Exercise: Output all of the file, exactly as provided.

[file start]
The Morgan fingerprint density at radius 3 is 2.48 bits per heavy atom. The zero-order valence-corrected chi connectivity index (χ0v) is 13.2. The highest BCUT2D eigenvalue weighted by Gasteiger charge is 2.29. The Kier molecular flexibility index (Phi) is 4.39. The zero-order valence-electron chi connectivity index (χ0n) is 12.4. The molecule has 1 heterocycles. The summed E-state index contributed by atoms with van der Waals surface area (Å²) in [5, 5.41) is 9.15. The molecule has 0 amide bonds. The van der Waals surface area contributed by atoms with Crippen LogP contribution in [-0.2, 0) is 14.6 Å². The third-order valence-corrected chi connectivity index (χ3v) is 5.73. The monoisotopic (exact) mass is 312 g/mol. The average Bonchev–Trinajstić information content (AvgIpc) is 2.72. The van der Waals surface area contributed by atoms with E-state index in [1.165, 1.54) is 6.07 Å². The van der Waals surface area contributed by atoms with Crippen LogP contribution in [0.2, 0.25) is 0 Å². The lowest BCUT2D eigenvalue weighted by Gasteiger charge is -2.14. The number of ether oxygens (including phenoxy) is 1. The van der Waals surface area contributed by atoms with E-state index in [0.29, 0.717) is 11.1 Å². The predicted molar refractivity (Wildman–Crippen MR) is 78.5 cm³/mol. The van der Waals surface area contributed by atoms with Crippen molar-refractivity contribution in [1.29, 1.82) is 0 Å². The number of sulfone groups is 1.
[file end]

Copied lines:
The Morgan fingerprint density at radius 3 is 2.48 bits per heavy atom. The zero-order valence-corrected chi connectivity index (χ0v) is 13.2. The highest BCUT2D eigenvalue weighted by Gasteiger charge is 2.29. The Kier molecular flexibility index (Phi) is 4.39. The zero-order valence-electron chi connectivity index (χ0n) is 12.4. The molecule has 1 heterocycles. The summed E-state index contributed by atoms with van der Waals surface area (Å²) in [5, 5.41) is 9.15. The molecule has 0 amide bonds. The van der Waals surface area contributed by atoms with Crippen LogP contribution in [-0.2, 0) is 14.6 Å². The third-order valence-corrected chi connectivity index (χ3v) is 5.73. The monoisotopic (exact) mass is 312 g/mol. The average Bonchev–Trinajstić information content (AvgIpc) is 2.72. The van der Waals surface area contributed by atoms with E-state index in [1.165, 1.54) is 6.07 Å². The van der Waals surface area contributed by atoms with Crippen LogP contribution in [0.2, 0.25) is 0 Å². The lowest BCUT2D eigenvalue weighted by Gasteiger charge is -2.14. The number of ether oxygens (including phenoxy) is 1. The van der Waals surface area contributed by atoms with E-state index in [0.29, 0.717) is 11.1 Å². The predicted molar refractivity (Wildman–Crippen MR) is 78.5 cm³/mol. The van der Waals surface area contributed by atoms with Crippen molar-refractivity contribution in [1.29, 1.82) is 0 Å². The number of sulfone groups is 1.